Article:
Easy access to everywhere could really mean that the home backs up to an expressway
This is Janine Gregor, Paulia Kennedy's Real Estate Virtual Assistant reporting today...
I am always looking at agent listings to see how properties are described. Although I have conferred with Paulia Kennedy on only a handful of her listing descriptions, when the task has been offered to me, it is something I tackle with pleasure. Paulia makes it easy for me though, (as I have mentioned in prior blog entries) because her listing photographs are really 'so good' and so very detailed that, I can describe a property quite well without even stepping foot on the lot.
When Paulia has asked me to write a listing description, I begin by scouting the competition's listings for good words and often have a chuckle knowing that some descriptions really require 'reading between the lines'.
It isn't always what agents describe them to be.
Most agents want to accentuate the positive and downplay the negative. It's all part of getting the buyer into seeing the home. However, it is important to use the right lingo so as not to mislead a buyer into thinking, for example, that 'easy access to everywhere' could really mean that the home backs up to an expressway.
In researching this blog post, I came across a great booklet by an organization called National Association of Exclusive Buyer Agents. This organization published a report entitled "Home buyer Report 2008 Report on Home Buying Euphemisms and Lingo or, How to Read Between the Lines When You're Shopping for a Home". It's a great read here which catalogs several euphemisms from their members and the 'real' meanings of these descriptions compiled from listings throughout the country.
I've summarized a few:
Galley Kitchen - Can mean a hallway with cupboards and appliances that two people could not occupy at the same time. Deep South.
Waterfront - Sometimes means a man-made pond or lake instead of gulf access. Deep South. (I see this often living here in Florida, particularly in areas with subdivisions boasting 'waterfront' a.k.a., man-made lakes. When water levels drop, these lakes are more like dry beds or mud pits.)
Water View - Sometimes used even when you have to stand on the roof with binoculars and it must be an extremely clear day to see the water. Northeast.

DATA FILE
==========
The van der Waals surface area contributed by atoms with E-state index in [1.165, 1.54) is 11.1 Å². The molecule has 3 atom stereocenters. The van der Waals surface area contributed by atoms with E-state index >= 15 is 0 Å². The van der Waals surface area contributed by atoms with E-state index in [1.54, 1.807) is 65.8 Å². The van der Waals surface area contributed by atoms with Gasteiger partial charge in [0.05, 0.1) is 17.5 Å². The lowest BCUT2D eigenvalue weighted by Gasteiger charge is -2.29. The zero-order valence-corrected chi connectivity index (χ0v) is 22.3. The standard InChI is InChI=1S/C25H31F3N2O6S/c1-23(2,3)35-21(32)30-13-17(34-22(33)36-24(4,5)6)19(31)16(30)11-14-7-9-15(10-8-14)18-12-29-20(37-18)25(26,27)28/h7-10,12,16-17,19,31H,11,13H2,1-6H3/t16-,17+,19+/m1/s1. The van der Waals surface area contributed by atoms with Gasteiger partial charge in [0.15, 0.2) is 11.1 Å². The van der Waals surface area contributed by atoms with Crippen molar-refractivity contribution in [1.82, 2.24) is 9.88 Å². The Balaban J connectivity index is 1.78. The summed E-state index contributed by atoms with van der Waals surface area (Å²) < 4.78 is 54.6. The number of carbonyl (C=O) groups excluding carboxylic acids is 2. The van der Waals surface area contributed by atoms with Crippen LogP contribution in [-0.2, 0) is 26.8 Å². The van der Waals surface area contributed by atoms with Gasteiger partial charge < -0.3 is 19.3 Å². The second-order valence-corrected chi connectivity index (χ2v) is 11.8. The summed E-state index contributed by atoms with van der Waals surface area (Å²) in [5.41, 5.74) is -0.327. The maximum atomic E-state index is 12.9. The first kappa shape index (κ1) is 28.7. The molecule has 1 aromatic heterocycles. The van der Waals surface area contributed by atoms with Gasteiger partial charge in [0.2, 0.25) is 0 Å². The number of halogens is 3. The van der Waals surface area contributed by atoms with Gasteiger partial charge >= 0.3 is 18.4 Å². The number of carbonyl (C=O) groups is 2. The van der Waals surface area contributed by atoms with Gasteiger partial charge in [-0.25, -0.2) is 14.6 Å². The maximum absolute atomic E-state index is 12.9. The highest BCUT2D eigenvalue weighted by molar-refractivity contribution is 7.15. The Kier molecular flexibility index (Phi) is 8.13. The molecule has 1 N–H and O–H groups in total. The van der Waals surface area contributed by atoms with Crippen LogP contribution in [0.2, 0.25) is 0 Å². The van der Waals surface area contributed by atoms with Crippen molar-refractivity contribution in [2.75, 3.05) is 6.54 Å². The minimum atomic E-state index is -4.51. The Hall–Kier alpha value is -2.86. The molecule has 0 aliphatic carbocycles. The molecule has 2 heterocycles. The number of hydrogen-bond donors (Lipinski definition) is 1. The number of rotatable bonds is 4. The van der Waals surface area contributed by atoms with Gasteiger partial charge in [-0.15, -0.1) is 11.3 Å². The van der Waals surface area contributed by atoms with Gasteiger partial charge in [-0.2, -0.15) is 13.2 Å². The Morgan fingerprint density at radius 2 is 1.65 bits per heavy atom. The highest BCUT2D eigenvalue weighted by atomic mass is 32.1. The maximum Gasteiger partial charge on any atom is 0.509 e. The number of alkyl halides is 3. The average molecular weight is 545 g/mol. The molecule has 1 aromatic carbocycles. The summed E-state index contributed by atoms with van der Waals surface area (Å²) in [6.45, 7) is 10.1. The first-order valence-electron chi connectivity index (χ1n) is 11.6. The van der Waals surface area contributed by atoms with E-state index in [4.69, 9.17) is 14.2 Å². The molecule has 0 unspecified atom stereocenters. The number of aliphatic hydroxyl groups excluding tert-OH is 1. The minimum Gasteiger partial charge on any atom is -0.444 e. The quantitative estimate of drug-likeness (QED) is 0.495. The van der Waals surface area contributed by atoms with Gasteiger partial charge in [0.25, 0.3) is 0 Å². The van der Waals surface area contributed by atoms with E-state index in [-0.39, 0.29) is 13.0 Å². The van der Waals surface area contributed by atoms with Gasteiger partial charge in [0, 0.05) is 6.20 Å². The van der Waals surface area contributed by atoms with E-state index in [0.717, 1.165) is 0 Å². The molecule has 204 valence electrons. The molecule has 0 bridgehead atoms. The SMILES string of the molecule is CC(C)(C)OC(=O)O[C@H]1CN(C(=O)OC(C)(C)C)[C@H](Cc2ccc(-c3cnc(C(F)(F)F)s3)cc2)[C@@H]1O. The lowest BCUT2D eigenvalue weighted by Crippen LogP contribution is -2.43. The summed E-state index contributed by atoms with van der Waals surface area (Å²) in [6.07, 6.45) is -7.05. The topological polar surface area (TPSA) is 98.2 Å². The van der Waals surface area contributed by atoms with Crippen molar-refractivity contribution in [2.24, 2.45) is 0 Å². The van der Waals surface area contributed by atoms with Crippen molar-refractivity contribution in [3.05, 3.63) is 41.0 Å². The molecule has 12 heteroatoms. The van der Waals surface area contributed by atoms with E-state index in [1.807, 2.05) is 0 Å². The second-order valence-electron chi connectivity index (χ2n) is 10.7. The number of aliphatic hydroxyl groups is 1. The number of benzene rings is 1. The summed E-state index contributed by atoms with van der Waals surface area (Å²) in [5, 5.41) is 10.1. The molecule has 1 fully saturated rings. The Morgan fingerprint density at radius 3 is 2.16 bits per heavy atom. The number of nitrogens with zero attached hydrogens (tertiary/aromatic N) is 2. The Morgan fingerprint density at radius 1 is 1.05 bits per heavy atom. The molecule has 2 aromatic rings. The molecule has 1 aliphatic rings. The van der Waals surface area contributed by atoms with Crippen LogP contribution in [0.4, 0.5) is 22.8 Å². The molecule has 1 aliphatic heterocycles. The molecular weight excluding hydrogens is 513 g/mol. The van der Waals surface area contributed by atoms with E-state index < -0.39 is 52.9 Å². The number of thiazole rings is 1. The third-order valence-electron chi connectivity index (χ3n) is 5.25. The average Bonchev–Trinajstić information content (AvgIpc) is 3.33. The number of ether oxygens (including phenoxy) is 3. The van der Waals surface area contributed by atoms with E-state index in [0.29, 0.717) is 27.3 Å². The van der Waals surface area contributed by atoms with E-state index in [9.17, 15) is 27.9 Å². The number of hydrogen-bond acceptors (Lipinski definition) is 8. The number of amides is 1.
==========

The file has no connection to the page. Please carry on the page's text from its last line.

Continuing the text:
Very Bright Sunny Home - Can mean there is not a tree in sight. Used everywhere.
Unique Design - Sometimes means you have to walk through a bedroom to get to a bonus room or to the exterior. This is most likely a defect in the floor plan. Southeast.
Turnkey - Can mean they want to sell the home with the 80's furniture that they (seller) doesn't want to haul away. Mountain.
Subject to Third Party Approval - Often indicates a short sale or sometimes indicates a relocation company is involved. In all cases, this means you will be negotiating with two different parties on the seller's side. Expect some additional frustrations and delays. Most areas.
Renovated Kitchen - Can mean new faucets and new knobs on the old cabinets. Midwest.
Quaint Cottage - Can mean a wood frame house from the 50's and less than 600 sq. ft. Deep South.
Period Home - Could mean a 1700's home in original condition with a summer kitchen in the basement. Northeast.
Newer Furnace and A/C - In one case they were 25 years old each (also confirmed by a home inspector). When the listing agent was asked why she was stating they were newer she stated, "Because each one of them had received a new part within the last year." Midwest.
Mechanic's Dream - It is often a real dump, but it typically has a big garage. Midwest.
Mature Landscaping - There was a 40-year old cottonwood tree that needed to be cut down before it fell on the house. Midwest.
Light and Bright - Everything was white. White ceramic tile flooring and bright white paint everywhere. It looked like a hospital. Midwest.
Grandma's house - Hasn't been improved since she moved in and it still smells like her. Midwest.
Virtual Assistant to Paulia Kennedy